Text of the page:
People get rattled after a mass shooting. It’s worse when someone you know is among the dead. When you’re someone who supports gun rights, it can be a gut-check moment, to be sure.
So calls for gun control following Nashville aren’t surprising. It happens and will continue to happen.
One coming from the Republican governor of Tennessee, though, is a little different.
Tennessee Gov. Bill Lee signed an executive order to tighten background checks on Tuesday, marking a victory for gun reformers in the GOP-controlled state.
Lee also called upon the state legislature to pass a “red flag” law that will make it easier to remove guns from people who pose a danger to themselves or others.
“I’m asking the General Assembly to bring forward an order of protection law,” Lee told reporters in Nashville, according to The Tennessean. “A new, strong order of protection law will provide the broader population cover, safety, from those who are a danger to themselves or the population.”
Lee’s call for reform comes after a lone shooter killed three children and three adults at The Covenant School in Nashville on April 3.
The executive order mandates government offices and law enforcement to report all relevant criminal and court mental health information to the state instant background check system within 72 hours of receiving it. The order also gives the Tennessee Bureau of Investigation 60 days to submit a report detailing ways the current background check system could be improved.
I don’t have a massive issue with the executive order–this is information that would be input anyway, Lee is just demanding it done faster–but I don’t think Lee has thought through the red flag law.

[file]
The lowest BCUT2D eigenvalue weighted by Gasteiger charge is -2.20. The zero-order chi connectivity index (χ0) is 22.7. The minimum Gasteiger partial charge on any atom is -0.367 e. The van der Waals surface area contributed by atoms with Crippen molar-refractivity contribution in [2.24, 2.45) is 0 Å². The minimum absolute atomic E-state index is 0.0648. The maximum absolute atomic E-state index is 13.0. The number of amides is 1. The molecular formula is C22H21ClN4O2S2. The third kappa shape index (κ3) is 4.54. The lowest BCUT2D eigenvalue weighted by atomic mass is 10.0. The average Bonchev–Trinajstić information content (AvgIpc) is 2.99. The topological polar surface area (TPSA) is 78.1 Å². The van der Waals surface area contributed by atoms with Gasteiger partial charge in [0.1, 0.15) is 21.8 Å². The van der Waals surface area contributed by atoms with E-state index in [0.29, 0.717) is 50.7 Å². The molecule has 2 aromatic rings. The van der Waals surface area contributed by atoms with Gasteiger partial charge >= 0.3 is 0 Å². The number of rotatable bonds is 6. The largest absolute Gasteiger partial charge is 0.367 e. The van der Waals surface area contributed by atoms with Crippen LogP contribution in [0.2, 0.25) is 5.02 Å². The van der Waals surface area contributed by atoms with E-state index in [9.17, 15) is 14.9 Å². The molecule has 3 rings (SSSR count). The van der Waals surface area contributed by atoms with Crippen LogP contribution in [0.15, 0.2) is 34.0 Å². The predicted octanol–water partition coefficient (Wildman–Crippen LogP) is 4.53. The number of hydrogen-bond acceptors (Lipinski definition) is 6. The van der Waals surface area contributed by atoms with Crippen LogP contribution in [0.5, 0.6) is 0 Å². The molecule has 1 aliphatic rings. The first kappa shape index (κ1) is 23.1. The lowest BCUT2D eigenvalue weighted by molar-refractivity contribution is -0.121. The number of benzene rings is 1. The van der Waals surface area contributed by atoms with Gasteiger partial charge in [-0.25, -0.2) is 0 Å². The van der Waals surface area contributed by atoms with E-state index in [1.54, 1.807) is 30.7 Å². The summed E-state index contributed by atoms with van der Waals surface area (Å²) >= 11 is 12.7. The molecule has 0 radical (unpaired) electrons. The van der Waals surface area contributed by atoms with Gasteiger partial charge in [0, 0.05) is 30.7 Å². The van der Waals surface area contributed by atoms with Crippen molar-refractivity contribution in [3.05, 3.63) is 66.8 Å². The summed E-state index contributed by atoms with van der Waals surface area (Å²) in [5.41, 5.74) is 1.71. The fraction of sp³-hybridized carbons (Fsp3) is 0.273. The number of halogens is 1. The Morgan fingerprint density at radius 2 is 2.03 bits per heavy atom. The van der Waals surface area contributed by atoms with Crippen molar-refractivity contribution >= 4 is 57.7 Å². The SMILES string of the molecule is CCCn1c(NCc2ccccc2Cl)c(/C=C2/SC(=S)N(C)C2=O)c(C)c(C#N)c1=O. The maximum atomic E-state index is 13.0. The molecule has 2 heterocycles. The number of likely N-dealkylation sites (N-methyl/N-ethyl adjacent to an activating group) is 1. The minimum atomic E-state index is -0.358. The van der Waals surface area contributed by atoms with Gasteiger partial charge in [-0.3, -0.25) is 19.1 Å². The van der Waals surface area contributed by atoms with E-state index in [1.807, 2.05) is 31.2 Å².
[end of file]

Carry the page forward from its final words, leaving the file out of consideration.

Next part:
Then again, I can kind of get why he’s not thinking. After all, it’s been reported that Lee knew a couple of the victims in Nashville. Finding out that people you know and care about have been gunned down by a maniac trying to do nothing but rack up a high body count can absolutely destroy you.
You want answers. You feel like you need to rethink everything, and we’ve got a media that will be happy to tell you what to think.
The problem is that while the shooter had “emotional problems,” there’s not necessarily any reason to believe that their parents would ever have thought to get a red flag order against her, among other things.
Further, the previous issues with red flag laws still exist. There are still due process concerns. There’s still the fact that a red flag order may take a gun from a dangerous individual, but it still leaves that individual out on the streets to find some other way to create an atrocity.
Those problems don’t go away simply because a Republican governor is the one asking for a red flag law.
Lee is serving a second term now, which means he’s not eligible for reelection, so it’s unlikely he’ll suffer ramifications from his call. Yet those lawmakers who follow his lead may well find their political careers come to an abrupt end.
After all, this is Tennessee.
You can get away with this in a state like Colorado or Oregon. You can’t necessarily survive politically in Tennessee by voting for gun control.
My hope is that this is an aberration, a call made out of grief rather than a deeply-held belief that red flag laws are good things. We’ll have to see, though, won’t we?